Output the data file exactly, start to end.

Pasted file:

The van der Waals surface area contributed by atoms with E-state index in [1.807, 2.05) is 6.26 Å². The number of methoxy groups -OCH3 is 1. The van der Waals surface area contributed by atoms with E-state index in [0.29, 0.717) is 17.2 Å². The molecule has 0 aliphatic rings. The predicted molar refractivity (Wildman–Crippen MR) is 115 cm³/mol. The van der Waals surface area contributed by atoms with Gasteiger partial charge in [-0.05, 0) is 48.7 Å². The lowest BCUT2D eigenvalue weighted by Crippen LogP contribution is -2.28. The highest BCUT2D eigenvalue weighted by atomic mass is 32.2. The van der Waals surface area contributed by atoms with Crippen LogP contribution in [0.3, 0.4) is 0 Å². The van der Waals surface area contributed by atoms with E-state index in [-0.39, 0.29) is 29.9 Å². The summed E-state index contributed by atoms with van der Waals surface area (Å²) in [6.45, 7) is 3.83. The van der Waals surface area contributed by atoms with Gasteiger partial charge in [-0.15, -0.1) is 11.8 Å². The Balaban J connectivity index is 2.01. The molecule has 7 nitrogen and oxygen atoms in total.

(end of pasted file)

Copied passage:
The van der Waals surface area contributed by atoms with E-state index in [1.807, 2.05) is 6.26 Å². The number of methoxy groups -OCH3 is 1. The van der Waals surface area contributed by atoms with E-state index in [0.29, 0.717) is 17.2 Å². The molecule has 0 aliphatic rings. The predicted molar refractivity (Wildman–Crippen MR) is 115 cm³/mol. The van der Waals surface area contributed by atoms with Gasteiger partial charge in [-0.05, 0) is 48.7 Å². The lowest BCUT2D eigenvalue weighted by Crippen LogP contribution is -2.28. The highest BCUT2D eigenvalue weighted by atomic mass is 32.2. The van der Waals surface area contributed by atoms with Crippen LogP contribution in [0.3, 0.4) is 0 Å². The van der Waals surface area contributed by atoms with E-state index in [-0.39, 0.29) is 29.9 Å². The summed E-state index contributed by atoms with van der Waals surface area (Å²) in [6.45, 7) is 3.83. The van der Waals surface area contributed by atoms with Gasteiger partial charge in [-0.15, -0.1) is 11.8 Å². The Balaban J connectivity index is 2.01. The molecule has 7 nitrogen and oxygen atoms in total.